Talking therapy could help to battle rising 'cyberchondria'

September 7, 2017, Imperial College London

A specially developed form of psychotherapy could effectively help patients overcome health anxiety, fueled by Googling their symptoms.

The findings come from one of the largest studies of its kind, with the researchers stating the approach could prevent 'worried well' patients from making thousands of unnecessary trips to GP surgeries and hospitals in the future.

It is estimated that up to one in five people attending medical clinics have abnormal , which may be made worse by people researching their symptoms online – leading to the term 'cyberchondria'.

Researchers say only one in ten of patients with health are diagnosed, with many linking their symptoms to previous medical problems, such as heart attacks, and who are convinced they are at risk again.

The annual NHS costs of untreated patients attending unnecessary tests and appointments could be as high as £56m.

Now, researchers believe that a readily available psychotherapy technique could be used to tackle the problem and help patients.

Effective talking therapy

As part of the CHAMP study, funded by the National Institute for Health Research (NIHR), a team led by Imperial College London and King's College London found that targeted cognitive behavioural therapy (CBT) could be used to treat patients, with lasting effects.

Peter Tyrer, Emeritus Professor of Community Psychiatry at Imperial College, who led the research, said: "Patients with high health anxiety excessively worry about their health but most do not recognise its underlying cause.

"The condition is often triggered by some event, and the combination of greater personal vulnerability, enhanced by increased public awareness of illness, reinforces the anxiety. With the ready availability of the internet, people feel it's their responsibility to look after their health, and indeed, public health experts encourage this."

He added: "The problem is that the symptoms of health anxiety are misinterpreted as those of physical illness and so most sufferers attend medical practitioners in both primary and secondary care asking for help in searching for a physical diagnosis, so ignoring the mental core of the condition."

According to Professor Tyrer, health anxiety was common in those with other physical illness, with patients who had recovered from heart attacks interpreting minor symptoms as warnings of further attacks, and cutting down on all activities as a result. Symptoms included chest pains or headaches that persist despite a doctor's reassurance that there is no physical cause of their distress.

Reducing anxiety

In the study, a total of 444 patients were recruited from five general hospitals in England. Patients were classed as having severe health anxiety – scoring more than 20 points on the Health Anxiety Inventory (HAI) – and were randomised to receive an average of six 60 minute sessions of CBT-HA, or continued care in the clinic with information given to their doctors that abnormal health anxiety had been recognised.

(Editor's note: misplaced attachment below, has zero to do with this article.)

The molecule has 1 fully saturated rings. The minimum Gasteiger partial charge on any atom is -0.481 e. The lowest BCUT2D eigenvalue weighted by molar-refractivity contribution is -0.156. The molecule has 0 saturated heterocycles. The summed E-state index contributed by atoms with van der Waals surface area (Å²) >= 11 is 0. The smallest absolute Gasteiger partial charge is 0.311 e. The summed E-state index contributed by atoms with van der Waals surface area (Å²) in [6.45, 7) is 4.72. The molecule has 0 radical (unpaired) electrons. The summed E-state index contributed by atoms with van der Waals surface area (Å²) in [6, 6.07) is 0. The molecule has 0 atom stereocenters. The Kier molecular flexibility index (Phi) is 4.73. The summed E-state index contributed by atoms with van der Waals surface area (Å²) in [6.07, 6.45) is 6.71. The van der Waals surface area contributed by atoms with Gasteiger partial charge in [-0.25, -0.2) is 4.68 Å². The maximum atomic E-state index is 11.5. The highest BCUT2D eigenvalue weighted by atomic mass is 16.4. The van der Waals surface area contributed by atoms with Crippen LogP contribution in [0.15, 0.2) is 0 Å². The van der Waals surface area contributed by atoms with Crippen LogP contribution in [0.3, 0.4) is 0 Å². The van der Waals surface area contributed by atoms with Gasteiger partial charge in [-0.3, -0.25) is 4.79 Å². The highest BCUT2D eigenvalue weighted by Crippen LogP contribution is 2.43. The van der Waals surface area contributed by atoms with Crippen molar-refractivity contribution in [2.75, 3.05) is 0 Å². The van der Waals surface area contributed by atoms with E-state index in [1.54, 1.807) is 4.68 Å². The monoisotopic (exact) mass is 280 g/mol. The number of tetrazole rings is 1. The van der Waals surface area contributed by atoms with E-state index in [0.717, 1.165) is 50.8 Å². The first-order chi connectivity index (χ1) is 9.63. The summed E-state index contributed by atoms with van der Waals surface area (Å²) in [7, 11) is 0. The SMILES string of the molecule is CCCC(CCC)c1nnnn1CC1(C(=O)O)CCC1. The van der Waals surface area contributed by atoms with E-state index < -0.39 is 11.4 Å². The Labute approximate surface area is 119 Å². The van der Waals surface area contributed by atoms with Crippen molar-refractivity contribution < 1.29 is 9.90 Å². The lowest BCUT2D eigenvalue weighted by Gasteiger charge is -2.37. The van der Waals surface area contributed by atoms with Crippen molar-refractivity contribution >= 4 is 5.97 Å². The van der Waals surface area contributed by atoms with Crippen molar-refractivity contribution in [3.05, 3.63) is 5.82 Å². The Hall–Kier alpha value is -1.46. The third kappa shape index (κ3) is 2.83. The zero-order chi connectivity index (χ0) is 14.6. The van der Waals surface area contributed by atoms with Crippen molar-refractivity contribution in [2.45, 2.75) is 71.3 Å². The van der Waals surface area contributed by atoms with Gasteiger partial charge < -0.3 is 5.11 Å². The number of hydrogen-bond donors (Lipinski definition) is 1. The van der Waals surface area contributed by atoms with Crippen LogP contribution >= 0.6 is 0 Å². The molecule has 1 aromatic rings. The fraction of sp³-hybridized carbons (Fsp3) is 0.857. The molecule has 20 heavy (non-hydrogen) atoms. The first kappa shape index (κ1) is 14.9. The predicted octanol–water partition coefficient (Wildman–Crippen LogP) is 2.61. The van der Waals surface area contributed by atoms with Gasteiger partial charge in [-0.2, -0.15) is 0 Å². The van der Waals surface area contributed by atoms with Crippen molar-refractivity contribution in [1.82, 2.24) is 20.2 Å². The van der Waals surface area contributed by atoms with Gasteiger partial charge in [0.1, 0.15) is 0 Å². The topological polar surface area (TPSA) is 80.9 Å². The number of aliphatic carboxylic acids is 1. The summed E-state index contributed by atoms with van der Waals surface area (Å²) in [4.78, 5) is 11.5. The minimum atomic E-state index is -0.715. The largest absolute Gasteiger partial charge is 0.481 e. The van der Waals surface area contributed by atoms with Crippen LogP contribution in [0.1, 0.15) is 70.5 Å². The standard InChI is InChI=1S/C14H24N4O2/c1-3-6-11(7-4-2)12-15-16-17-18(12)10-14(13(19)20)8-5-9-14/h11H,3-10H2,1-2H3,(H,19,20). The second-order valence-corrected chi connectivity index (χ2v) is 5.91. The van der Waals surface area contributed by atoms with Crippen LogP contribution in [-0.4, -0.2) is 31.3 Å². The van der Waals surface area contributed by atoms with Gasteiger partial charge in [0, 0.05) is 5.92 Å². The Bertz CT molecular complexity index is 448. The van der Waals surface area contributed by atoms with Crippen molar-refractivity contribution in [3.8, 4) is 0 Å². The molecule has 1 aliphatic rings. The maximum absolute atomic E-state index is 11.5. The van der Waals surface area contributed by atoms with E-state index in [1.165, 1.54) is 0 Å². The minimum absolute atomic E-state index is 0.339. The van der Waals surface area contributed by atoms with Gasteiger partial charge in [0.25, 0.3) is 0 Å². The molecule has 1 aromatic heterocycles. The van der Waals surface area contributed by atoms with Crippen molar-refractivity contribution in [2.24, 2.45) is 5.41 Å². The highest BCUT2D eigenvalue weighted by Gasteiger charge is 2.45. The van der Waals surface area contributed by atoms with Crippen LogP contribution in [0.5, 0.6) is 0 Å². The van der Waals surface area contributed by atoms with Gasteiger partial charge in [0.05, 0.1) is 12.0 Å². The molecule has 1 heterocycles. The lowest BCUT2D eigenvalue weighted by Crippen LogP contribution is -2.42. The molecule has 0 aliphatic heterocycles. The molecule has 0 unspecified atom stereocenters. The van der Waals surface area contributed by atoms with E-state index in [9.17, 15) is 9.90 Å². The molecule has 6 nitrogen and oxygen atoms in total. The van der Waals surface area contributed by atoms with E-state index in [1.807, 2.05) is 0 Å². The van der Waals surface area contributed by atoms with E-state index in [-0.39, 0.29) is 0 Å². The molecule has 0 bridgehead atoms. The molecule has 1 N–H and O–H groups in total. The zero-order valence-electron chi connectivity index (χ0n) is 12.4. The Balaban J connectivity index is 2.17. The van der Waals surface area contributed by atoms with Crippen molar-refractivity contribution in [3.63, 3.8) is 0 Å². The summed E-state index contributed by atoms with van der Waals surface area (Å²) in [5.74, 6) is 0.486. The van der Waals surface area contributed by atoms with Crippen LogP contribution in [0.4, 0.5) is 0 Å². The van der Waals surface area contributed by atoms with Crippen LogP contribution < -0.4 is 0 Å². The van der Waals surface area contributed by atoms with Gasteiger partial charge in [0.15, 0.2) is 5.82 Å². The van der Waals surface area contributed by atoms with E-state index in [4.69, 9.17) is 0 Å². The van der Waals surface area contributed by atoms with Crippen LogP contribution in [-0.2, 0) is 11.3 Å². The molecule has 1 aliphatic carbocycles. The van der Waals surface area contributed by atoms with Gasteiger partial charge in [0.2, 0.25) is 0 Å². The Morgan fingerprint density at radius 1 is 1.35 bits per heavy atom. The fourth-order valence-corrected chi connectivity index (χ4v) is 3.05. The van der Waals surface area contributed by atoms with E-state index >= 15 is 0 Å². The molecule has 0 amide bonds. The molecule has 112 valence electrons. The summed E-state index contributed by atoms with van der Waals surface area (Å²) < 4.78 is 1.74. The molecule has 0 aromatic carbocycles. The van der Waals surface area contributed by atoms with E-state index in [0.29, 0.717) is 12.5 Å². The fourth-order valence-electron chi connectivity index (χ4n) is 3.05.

CBT-HA works by helping patients to challenge their thoughts and recognise how their anxiety is maintained by seeking reassurance and excessive checking of their bodies, as well as checking their symptoms online. This is supported by behavioural experiments testing out the new ways of thinking and offering new less threatening alternatives for their worries.

After a year, the condition of patients receiving CBT-HA had improved from severe to moderate, compared to standard care, with symptoms of anxiety and depression also improving. The difference lessened over time but remained moderate after five years.

Treatment given by nurses was found to be superior to standard care, improving ' condition from severe to mild, and nurses were found to be at least as good as psychologists and other health professionals. Patients in cardiology clinics showed the greatest reduction in HAI scores compared with standard after five years.

Deaths were similar in both groups, but those allocated to standard care died earlier, suggesting that CBT-HA did not lead to failure to identify serious life-threatening disease.

The team also found that the benefits of CBT-HA persisted after five years and the costs of the treatment were more than offset by the savings to health services.

Professor Tyrer said: "CBT-HA allows therapists with no previous experience to be trained relatively easily. It therefore has the potential to be used widely in general hospital settings under appropriate supervision.

He added: "We recommend that further work is needed in research to identify and treat the growing problem of anxiety in hospitals."

Explore further: Improving the recognition of anxiety and depression in rheumatoid arthritis

More information: Per Fink et al. The Outcome of Health Anxiety in Primary Care. A Two-Year Follow-up Study on Health Care Costs and Self-Rated Health, PLoS ONE (2010). DOI: 10.1371/journal.pone.0009873

Cognitive behaviour therapy for health anxiety in medical patients (CHAMP): a randomised controlled trial with outcomes to 5 years. Health Technology Assessment. dx.doi.org/10.3310/hta21500

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